Prepare For Prosperity

March 1, 2004
Just what constitutes prosperity?

A few weeks ago I was at dinner with a group of industry executives and the subject inevitably turned to the Wal-Mart/overseas manufacturing topic. One person stated that Wal-Mart has enhanced the prosperity of the nation because its low price policy means that people can buy more things.

I have always been of the belief that I’d rather have fewer things that have better quality. Anecdotal evidence points to a lowering quality of products that can be purchased at discounters in order to meet the insatiable downward price pressure, and in order for the manufacturers to still try to make a profit. On the positive side, though, it is true that the Wal-Mart effect does make it possible for less affluent people to own things never before possible in history.

One thing is certain, if most Americans vote for cheap with their dollars, we’ll get more things and fewer manufacturing jobs.

Be a futurist

What sort of skills could you use to make yourself more prosperous? This month’s Futurist Update newsletter from the World Future Society features the Top 10 Skills for the Future by Syracuse University public affairs professor, Bill Coplin. These are general enough to fit about any career, but specific enough to be right on for those of us in the automation industry.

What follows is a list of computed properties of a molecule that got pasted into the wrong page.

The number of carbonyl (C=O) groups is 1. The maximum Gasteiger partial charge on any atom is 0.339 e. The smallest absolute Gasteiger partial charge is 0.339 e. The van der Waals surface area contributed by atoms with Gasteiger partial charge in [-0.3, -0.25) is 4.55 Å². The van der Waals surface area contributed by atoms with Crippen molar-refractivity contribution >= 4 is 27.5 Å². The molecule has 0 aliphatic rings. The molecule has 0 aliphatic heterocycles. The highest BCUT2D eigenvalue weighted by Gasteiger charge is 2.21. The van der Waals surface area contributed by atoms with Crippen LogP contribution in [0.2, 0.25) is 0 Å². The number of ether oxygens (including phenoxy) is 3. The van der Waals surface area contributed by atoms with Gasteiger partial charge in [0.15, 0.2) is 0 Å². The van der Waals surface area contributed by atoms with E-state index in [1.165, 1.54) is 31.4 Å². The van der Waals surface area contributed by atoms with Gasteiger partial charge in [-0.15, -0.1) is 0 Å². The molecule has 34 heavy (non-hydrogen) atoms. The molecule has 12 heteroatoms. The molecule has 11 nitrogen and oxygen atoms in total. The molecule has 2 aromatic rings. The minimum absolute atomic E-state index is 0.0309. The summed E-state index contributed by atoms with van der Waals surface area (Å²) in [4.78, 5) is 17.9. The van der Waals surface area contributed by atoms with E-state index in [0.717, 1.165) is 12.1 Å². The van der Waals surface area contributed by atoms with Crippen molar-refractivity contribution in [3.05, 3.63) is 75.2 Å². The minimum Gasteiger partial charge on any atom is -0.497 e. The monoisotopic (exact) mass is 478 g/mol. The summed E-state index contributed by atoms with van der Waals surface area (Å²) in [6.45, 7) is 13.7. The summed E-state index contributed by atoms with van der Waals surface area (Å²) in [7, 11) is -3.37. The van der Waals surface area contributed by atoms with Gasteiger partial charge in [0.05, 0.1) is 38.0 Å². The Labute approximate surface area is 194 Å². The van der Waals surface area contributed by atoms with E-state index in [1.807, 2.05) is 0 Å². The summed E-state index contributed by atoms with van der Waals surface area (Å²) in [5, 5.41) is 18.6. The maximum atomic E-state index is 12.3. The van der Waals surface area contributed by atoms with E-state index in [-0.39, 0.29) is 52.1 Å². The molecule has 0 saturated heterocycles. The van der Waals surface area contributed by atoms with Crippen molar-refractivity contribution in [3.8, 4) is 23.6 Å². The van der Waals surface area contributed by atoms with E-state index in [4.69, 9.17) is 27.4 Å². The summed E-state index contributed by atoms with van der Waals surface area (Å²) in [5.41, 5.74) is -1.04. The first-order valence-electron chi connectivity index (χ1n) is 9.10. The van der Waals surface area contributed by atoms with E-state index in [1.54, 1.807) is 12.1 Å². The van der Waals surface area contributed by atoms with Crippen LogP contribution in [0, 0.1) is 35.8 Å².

Without further ado:

• Work ethic, including self-motivation and time management

• Physical skills, e.g., maintaining one’s health and good appearance

• Verbal (oral) communication, including one-on-one and in a group

• Written communication, including editing and proofing one’s work

• Working directly with people, relationship building and teamwork

• Influencing people, including effective salesmanship and leadership

• Gathering information through various media and keeping it organized

• Using quantitative tools, e.g., statistics, graphs or spreadsheets

• Asking and answering the right questions, evaluating information and applying knowledge

• Solving problems, including identifying problems, developing possible solutions and launching solutions.

If you’re thinking of making your company more prosperous in the future, check out the series of articles on energy management in this issue. Rockwell Automation vice president Chuck Edwards told me a few months ago that energy should be viewed as a resource to be managed rather than a cost to contain. Several articles in this month’s Automation World will give you ideas about how to accomplish this.

I’m especially impressed by the folks at Abitibi Consolidated. They started out with one goal, developed a system that they could afford, then discovered completely new uses for the system. Starting with the goal of assuring a supply of electricity at manageable prices, company managers discovered that they could not only manage use of electricity but also sell their surplus gained from internal generating capacity back to the grid—realizing a nice new profit center in the process.

The Motor Decisions Matter group deserves your attention. Not many people think about “managing a fleet of motors.” Motor management is usually viewed as a painful experience. Developing a strategy to manage the motors in a plant or company could be another way to make your company more competitive.

I continue to believe that the future goes to those who deal creatively with the present. Jobs are predominantly created by creative people who start new companies with a dream and a product that serves society. Rather than doom and gloom, let’s think about where we can make a difference. Then do it.